Since the pandemic began, I’ve had this impulse to look at, or hang on the walls of my home, new pieces of art. Sometimes, they’re pages from an old book or museum calendar or one I created myself; sometimes, a piece from a dealer or a work by someone I love. I take a walk every day, look at whatever seems beautiful, trees, roads, hills, brooks, buildings, animals, and people. And with art this sense of beauty can come inside with me.

 

And there’s something more. Something about aging, relationships, and life itself, or life in a time of great crisis, that eludes understanding yet is motivating this impulse.

 

I’ve written about art before. So have thousands of others. Art is one blessing we can all share. No matter how hard we look at, think, or feel about an artwork, it keeps on evoking something new⎼ or it can. One look, one realization sets the stage for the next.

 

There is an infinite depth to any perception, as any perception takes place in and is influenced by an infinite number of factors, or by the universe itself. It is this infinite depth that art can access. So the English poet William Blake, in his poem Auguries of Innocence, wrote the famous lines: “To see a World in a Grain of Sand. And a Heaven in a Wildflower.”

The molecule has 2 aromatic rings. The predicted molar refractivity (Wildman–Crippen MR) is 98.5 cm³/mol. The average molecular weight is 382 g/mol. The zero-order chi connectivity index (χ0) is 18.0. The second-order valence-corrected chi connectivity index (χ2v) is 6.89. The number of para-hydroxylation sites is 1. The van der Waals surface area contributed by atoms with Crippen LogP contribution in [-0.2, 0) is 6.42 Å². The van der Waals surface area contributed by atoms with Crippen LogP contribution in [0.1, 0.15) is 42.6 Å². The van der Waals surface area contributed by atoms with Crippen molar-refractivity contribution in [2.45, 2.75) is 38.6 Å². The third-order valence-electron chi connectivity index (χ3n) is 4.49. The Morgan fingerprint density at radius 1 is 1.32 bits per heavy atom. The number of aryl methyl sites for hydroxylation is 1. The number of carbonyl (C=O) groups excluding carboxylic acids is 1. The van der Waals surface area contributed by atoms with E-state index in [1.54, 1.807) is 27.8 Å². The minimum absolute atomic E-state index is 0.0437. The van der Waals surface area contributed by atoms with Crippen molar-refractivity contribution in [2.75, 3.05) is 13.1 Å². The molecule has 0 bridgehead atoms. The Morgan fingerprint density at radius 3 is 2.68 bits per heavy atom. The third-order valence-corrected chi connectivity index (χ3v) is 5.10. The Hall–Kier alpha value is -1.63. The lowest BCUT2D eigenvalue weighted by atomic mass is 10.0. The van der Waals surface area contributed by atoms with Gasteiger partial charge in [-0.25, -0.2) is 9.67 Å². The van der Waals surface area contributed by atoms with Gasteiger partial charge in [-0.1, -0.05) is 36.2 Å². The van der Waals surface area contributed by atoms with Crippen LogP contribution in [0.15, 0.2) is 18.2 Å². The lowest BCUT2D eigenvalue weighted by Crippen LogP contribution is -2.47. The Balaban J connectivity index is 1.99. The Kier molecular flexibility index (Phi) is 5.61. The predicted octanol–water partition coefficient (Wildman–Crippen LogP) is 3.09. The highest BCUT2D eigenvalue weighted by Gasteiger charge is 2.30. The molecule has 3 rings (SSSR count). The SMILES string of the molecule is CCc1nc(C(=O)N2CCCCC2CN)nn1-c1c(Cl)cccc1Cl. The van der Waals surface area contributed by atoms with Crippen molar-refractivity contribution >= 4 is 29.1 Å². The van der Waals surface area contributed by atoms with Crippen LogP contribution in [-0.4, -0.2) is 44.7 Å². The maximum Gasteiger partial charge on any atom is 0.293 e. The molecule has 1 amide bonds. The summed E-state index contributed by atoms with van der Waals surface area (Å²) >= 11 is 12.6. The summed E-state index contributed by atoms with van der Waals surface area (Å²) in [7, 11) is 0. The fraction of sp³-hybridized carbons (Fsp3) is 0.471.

I look at this woodblock print by the Japanese artist Kawase Hasui which hangs on the wall of my bedroom. It is called The Inokashira Benten Shrine in Snow. I love this piece. It is so detailed. It depicts a snowstorm over an old Buddhist Shrine that sits next to a pond that over a hundred years ago stood at the head of the source of Edo’s (now Tokyo’s) drinking water. Each snowflake stands individually by itself, and then floats into the whole. I feel as if I could enter the scene, become another detail in it, or feel the artist as he painted it.